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The spontaneous return of a large predator

The wolf in the Maritime Alps

Wolf - Photo C.Joulot

The wolf (Canis lupus italicus), one of the largest European predators, had disappeared from the Alps at the beginning of the last century.
Around the end of the 1980s, a few animals from the Abbruzzi Apennines started to move north from central Italy, they were helped by the abundance and variety of prey available and by the increase in woodland. So in December 1992, 70 years exactly from their disappearance, the first two wolves were officially sighted in the French Maritime Alps.

From that moment the species began to repopulate the valleys of the South West Alps. This was not a reintroduction, as in the case of ibex, but a spontaneous recolonization due to the fact that the environmental conditions had again become more suited to this large predator. Thanks to careful monitoring, we now know that 20-25 wolves, divided in small packs, live permanently in the French-Italian Maritime Alps area.

Wolves are particularly elusive, they can sense people's presence at a great distance, they move mostly at night and can cover tens of kilometres per night. So it is almost impossible for a hiker to see them, it is easier to see their tracks however, particularly in winter on the snow: the prints are very similar to those of a large dog and their scats are full of hair and pieces of bone.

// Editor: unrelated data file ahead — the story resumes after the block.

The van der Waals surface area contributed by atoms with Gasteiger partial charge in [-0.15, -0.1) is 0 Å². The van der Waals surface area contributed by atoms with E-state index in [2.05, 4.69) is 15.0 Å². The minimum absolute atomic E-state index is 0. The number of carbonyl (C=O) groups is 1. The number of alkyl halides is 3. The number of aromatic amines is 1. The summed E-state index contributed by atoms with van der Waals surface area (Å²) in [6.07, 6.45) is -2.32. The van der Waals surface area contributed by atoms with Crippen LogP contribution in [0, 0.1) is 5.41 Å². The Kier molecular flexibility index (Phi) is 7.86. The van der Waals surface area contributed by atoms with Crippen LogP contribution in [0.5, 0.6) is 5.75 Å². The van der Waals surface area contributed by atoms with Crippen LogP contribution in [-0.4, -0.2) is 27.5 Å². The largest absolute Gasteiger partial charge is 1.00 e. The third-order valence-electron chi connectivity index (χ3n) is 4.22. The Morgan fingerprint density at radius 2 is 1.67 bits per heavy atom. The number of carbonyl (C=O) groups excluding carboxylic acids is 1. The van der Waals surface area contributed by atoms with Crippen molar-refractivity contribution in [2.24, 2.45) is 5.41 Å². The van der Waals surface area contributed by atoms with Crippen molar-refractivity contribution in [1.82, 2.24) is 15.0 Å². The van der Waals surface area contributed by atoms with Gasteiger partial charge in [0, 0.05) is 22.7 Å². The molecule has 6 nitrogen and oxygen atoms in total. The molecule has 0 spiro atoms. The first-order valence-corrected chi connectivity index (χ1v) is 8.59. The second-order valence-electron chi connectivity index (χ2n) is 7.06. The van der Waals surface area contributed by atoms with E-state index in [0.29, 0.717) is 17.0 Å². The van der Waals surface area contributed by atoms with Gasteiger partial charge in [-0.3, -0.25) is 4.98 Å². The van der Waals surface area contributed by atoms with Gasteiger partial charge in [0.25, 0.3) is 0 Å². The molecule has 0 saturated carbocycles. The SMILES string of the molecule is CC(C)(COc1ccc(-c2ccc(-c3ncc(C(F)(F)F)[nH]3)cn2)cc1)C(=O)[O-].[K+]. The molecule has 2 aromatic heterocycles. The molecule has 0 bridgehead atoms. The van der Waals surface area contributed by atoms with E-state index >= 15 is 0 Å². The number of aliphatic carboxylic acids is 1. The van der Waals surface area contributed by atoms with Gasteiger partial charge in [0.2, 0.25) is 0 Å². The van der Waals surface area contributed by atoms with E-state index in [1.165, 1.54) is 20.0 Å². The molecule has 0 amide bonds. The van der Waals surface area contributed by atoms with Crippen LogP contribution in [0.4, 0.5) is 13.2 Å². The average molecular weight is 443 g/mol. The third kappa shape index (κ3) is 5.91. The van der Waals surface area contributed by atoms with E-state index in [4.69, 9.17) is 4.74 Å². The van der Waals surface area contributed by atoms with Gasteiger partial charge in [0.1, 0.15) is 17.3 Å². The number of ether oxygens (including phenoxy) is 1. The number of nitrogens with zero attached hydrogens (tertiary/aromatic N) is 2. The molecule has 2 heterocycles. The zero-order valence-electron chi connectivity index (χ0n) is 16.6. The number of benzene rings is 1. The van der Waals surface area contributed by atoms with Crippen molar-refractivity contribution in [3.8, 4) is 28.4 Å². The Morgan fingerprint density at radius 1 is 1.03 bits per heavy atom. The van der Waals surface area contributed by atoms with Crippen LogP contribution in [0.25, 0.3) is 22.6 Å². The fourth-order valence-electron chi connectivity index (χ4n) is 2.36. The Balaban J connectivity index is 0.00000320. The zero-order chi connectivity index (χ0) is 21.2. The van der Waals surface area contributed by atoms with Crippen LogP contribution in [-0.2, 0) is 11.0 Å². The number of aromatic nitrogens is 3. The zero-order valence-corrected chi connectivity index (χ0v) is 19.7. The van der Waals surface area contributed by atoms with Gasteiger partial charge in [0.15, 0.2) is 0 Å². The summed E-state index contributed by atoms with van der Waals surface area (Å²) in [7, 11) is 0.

They are social animals living in small family packs with a marked hierarchy. They hunt as a group with complex but very efficient strategies.

Despite the efforts and legal protection wolves don't have an easy time: often because of fears which are irrational but difficult to overcome and sometimes for very real economic interest, these animals find themselves on a collision course with humans, in particular with shepherds, breeders and hunters, who see them as rivals. All this despite the fact that in-depth studies have shown that wolves' prey of choice are large, wild herbivores, such as chamois, roe deer, deer and mouflon, whilst domestic livestock never makes up more than 15% of their diet.

If you want to find out more about this predator's lifestyle, and to explore the different meanings attributed to wolves by different peoples through history, you can visit the two visitor centres of the **"Uomini e Lupi - Men and Wolves" wildlife enclosure, where you may also see the wolves that live in the eight hectare enclosure.


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